It is safe to say that pretty much every tourist who visits Jerusalem makes it to the Old City. However, not everyone fits in a visit to the nearby Mount of Olives, from where you have the best view of the Old City. Of course, the Mount of Olives is known for much more than its view, however, I’ll get to all of that in a minute. What draws many tourists to this high up hilltop location is to get a picture with Jerusalem’s famous camel sitting up top outside the Hotel of the Seven Arches in Jerusalem on the Mount of Olive’s peak.
The Mount of Olives is mentioned several times in both the Old and New Testaments and is thus a very important location to several faiths. In particular, the Jewish faith has acquired a large portion of the mountain and uses it as a (very, very, very expensive) burial ground. The religion preaches that the Messiah will come from the Golden Gate (on the side of the Old City) and thus, he will arrive facing the Mount of Olives. Thus, anyone buried there will be the first ones to greet the Messiah. As for the Christian faith, there were several important events in the life of Jesus that occurred in various locations on the Mount of Olives. For instance it is believed Jesus taught his disciples the Lord’s Prayer at Pater Noster Church; that he wept over the future destruction of the city at Dominus Flevit Church; and that he was historically betrayed and arrested at the Garden of Gethsemane.
You may not know that the Mount of Olives is actually a 2 mile wide ridge. On its southern end are a grouping of approximately 80,000 Jewish tombs; although, in total, there are an estimated 150,000 tombs of various faiths planted throughout the Mount. On the northern end of the Mount is the Hebrew University of Jerusalem, in an area called Mount Scopus. Sitting on Hebrew University’s campus, however, you’d never know you were so close to such history. A number of famous people from history past and present are buried on the Mount of Olives. Here’s what you have to look forward to once you reach the top of the Mount (you know, it’s the “postcard” view of Jerusalem).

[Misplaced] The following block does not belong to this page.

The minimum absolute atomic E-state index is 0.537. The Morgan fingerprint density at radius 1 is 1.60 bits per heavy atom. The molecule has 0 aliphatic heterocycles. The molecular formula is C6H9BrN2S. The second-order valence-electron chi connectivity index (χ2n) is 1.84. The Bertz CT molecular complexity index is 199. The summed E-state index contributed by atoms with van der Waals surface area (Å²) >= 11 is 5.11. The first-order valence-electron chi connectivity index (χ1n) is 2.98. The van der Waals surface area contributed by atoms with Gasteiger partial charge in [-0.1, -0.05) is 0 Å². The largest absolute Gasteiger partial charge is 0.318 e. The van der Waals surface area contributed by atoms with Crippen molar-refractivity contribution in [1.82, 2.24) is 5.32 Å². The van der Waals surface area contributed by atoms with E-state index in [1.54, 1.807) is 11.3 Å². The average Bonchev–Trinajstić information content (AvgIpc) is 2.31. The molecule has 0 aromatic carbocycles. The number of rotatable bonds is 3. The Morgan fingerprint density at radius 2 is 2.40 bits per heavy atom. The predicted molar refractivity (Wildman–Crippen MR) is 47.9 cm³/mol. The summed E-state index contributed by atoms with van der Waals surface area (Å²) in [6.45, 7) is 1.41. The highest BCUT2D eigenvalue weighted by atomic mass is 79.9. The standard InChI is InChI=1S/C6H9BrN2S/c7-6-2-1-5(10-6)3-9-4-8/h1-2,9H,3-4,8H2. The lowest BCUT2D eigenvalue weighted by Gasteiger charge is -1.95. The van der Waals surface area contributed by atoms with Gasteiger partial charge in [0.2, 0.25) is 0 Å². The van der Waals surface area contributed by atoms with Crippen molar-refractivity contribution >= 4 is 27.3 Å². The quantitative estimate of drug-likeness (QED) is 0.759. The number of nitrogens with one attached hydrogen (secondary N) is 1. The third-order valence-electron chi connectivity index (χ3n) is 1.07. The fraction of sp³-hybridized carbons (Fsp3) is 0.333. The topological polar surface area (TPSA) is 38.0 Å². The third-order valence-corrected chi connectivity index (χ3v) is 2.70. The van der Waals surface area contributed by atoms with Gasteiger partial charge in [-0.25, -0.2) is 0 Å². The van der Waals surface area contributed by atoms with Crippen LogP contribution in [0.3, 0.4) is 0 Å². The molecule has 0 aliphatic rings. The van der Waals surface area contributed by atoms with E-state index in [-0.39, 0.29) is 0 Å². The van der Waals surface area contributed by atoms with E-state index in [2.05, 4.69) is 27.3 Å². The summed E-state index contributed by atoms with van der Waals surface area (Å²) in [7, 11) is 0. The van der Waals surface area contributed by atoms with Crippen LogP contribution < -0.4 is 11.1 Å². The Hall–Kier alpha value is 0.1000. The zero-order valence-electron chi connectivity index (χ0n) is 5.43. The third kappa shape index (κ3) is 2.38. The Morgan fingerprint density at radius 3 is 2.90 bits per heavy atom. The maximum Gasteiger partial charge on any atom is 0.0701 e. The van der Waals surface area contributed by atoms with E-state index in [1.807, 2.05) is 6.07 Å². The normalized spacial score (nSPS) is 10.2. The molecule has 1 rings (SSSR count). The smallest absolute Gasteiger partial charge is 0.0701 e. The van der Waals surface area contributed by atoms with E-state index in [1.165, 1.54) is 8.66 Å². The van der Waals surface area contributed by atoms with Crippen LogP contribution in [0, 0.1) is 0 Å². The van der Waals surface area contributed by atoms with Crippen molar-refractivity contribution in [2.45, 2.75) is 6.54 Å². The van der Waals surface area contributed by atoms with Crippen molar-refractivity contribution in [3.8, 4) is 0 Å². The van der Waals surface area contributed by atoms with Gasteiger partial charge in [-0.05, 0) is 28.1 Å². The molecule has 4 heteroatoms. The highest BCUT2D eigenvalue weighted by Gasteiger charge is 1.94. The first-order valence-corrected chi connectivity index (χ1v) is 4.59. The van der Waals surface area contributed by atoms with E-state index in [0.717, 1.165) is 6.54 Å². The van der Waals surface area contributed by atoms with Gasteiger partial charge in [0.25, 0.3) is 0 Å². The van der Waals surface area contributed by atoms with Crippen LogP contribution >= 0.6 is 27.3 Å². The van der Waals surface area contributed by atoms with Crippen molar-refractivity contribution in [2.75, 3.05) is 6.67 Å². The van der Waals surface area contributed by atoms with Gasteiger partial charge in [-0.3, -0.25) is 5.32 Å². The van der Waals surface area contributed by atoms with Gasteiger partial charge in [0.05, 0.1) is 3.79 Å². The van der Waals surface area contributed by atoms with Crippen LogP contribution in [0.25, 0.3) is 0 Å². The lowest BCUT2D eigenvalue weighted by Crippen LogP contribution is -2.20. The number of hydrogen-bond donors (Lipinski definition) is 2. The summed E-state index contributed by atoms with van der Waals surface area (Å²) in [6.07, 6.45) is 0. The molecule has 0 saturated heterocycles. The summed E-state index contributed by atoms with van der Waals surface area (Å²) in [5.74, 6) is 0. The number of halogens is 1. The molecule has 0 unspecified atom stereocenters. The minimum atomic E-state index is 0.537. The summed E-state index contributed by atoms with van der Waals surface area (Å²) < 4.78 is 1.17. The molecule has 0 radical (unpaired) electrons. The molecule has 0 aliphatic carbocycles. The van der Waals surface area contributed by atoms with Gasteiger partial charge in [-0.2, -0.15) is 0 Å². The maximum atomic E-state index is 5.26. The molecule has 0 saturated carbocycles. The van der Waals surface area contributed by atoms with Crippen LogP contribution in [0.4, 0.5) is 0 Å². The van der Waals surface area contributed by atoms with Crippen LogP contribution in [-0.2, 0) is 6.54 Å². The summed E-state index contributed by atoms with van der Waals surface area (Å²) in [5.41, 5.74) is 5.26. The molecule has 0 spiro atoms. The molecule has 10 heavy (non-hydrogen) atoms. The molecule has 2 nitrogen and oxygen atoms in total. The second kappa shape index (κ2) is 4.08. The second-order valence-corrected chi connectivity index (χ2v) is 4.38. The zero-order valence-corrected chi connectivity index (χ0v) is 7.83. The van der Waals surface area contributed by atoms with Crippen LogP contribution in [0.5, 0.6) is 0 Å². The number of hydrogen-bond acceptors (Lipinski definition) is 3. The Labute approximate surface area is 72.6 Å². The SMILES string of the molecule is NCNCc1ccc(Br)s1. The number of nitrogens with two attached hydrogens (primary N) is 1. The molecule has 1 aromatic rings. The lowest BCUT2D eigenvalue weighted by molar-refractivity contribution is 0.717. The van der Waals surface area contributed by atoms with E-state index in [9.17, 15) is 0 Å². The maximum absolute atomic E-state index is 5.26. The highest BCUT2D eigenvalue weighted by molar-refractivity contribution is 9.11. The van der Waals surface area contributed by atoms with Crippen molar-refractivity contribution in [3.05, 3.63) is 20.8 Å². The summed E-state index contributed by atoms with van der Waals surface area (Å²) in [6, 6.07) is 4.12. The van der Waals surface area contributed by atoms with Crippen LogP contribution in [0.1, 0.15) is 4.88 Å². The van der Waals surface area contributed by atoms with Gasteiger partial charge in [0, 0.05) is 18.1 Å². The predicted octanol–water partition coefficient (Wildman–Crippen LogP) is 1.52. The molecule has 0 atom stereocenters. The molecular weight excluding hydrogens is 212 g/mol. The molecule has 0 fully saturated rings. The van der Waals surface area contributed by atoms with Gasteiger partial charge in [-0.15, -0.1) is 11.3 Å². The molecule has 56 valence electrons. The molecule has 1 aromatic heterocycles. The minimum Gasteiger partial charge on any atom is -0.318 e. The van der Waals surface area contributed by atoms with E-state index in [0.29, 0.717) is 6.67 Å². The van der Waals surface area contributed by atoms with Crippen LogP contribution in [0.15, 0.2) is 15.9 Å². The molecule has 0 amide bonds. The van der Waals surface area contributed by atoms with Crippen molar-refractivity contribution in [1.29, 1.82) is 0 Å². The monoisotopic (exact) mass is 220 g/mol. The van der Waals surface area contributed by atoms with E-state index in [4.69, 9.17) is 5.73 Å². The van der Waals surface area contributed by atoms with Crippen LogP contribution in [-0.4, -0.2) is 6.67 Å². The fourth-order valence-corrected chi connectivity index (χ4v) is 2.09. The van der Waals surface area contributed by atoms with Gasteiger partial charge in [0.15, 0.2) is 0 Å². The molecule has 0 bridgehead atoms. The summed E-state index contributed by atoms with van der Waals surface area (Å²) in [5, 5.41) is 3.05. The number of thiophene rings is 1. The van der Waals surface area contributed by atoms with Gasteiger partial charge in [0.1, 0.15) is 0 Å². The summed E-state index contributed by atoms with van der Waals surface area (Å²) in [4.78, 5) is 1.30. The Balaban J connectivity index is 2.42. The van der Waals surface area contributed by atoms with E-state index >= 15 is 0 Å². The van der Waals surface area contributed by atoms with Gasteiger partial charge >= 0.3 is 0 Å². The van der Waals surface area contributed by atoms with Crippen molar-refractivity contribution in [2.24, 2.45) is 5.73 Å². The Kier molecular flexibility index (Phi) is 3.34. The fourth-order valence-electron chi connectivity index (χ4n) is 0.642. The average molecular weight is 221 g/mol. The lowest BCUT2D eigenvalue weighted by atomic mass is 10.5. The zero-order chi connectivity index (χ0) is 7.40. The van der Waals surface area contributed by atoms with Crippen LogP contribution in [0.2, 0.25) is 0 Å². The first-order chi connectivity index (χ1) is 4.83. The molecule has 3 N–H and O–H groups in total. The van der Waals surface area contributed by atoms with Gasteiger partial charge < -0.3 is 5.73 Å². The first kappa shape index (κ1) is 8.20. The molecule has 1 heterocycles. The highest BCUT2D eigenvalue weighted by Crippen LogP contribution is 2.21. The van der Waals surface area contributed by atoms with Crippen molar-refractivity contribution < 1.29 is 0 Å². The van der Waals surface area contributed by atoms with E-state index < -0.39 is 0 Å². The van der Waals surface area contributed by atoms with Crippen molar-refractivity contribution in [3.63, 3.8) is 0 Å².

You can choose to take a taxi there, but from our experience, they really try to rip you off. It’s a tourist trap and there’s not much to do about it. So, try your best to negotiate a price. If you want to walk, it’s doable, but it’ll take you awhile. You’ve got to be up for the hike. Luckily, there’s a lot to see along the way. We started out just outside of Mamilla Mall, close to the Jaffa Gate.
We made our way through the Old City’s Christian Quarter markets, past the Church of the Holy Sepulchre and straight down the Via Dolorosa which actually snakes through the Arab Quarter (seen in photos below) and out to the Lion’s Gate. We found some decorations in the Arab Quarter that we think are up for the month long holiday of Ramadan (time of year when Islamic people reflect and atone, fasting for a total of 30 days).